Navigating through the R packages for movement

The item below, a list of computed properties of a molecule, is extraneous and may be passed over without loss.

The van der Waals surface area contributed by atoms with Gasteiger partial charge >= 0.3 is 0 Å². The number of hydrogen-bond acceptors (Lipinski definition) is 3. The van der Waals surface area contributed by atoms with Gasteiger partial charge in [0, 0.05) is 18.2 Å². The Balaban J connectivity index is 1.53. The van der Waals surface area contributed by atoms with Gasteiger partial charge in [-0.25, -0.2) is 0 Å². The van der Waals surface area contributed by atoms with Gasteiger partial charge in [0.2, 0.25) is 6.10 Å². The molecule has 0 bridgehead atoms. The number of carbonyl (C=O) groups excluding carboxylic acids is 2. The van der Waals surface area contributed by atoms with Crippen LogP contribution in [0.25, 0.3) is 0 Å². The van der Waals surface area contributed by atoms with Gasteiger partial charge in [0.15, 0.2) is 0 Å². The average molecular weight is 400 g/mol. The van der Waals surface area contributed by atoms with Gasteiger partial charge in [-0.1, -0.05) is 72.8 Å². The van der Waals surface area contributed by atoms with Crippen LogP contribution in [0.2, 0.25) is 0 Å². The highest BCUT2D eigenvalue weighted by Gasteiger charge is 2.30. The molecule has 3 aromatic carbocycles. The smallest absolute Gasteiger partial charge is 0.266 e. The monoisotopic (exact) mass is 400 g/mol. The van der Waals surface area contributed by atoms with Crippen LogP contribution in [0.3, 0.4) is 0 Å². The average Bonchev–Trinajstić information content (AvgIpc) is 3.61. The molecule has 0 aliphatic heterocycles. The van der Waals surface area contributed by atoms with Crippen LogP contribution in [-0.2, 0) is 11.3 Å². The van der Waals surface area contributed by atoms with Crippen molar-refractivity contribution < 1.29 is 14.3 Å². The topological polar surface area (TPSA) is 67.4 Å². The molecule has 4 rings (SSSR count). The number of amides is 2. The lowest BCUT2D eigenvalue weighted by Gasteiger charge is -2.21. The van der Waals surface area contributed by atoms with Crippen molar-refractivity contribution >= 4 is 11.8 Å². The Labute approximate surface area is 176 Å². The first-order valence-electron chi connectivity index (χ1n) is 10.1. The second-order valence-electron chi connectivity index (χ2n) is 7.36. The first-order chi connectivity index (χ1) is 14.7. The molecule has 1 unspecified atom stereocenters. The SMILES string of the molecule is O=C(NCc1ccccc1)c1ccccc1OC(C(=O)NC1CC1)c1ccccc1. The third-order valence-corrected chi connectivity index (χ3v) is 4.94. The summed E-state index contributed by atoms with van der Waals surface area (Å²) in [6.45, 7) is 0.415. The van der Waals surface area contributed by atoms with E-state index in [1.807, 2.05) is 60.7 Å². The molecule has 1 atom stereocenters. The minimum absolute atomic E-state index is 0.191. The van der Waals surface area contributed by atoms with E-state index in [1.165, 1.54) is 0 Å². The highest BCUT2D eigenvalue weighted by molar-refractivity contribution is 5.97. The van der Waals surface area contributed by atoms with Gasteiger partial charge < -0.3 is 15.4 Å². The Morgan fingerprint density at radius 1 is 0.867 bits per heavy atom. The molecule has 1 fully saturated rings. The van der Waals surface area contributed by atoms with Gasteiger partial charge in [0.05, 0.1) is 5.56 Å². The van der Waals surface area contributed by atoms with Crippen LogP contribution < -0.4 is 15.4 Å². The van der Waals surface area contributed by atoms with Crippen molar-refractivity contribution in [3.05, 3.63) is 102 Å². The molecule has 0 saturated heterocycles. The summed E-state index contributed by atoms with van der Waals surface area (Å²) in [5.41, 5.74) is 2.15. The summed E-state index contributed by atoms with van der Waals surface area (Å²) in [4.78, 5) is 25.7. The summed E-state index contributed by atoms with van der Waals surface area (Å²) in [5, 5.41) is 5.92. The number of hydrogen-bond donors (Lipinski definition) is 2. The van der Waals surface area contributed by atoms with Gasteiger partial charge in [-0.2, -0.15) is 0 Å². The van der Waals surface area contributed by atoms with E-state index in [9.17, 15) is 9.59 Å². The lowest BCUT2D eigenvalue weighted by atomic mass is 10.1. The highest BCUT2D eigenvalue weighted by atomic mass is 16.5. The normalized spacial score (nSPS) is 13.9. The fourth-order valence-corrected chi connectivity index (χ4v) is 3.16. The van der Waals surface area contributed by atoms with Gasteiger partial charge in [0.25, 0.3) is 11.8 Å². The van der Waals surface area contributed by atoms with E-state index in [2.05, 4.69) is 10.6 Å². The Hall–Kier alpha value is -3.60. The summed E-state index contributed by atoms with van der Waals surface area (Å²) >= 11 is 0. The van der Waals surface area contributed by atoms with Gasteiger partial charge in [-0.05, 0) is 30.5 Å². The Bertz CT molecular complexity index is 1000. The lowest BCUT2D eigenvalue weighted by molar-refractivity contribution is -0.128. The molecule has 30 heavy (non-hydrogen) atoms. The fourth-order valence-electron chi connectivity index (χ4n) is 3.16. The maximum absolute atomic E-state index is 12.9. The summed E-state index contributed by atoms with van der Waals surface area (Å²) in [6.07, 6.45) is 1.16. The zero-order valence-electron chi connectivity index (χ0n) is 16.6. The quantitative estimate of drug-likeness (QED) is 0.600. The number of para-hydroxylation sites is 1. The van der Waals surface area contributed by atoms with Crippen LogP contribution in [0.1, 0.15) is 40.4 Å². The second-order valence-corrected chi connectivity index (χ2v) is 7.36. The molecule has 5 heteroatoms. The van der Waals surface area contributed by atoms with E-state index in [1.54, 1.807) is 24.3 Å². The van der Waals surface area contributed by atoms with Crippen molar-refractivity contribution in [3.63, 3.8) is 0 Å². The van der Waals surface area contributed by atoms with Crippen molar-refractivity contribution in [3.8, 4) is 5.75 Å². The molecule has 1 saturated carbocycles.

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The advent of miniaturized biologging devices has provided ecologists with unprecedented opportunities to record animal movement across scales, and led to the collection of ever-increasing quantities of tracking data. In parallel, sophisticated tools have been developed to process, visualize and analyse tracking data; however, many of these tools have proliferated in isolation, making it challenging for users to select the most appropriate method for the question in hand. Indeed, within the r software alone, we listed 58 packages created to deal with tracking data or 'tracking packages'. Here, we reviewed and described each tracking package based on a workflow centred around tracking data (i.e. spatio-temporal locations (x, y, t)), broken down into three stages: pre-processing, post-processing and analysis, the latter consisting of data visualization, track description, path reconstruction, behavioural pattern identification, space use characterization, trajectory simulation and others. Supporting documentation is key to render a package accessible for users. Based on a user survey, we reviewed the quality of packages' documentation and identified 11 packages with good or excellent documentation. Links between packages were assessed through a network graph analysis. Although a large group of packages showed some degree of connectivity (either depending on functions or suggesting the use of another tracking package), one third of the packages worked in isolation, reflecting a fragmentation in the r movement-ecology programming community. Finally, we provide recommendations for users when choosing packages, and for developers to maximize the usefulness of their contribution and strengthen the links within the programming community.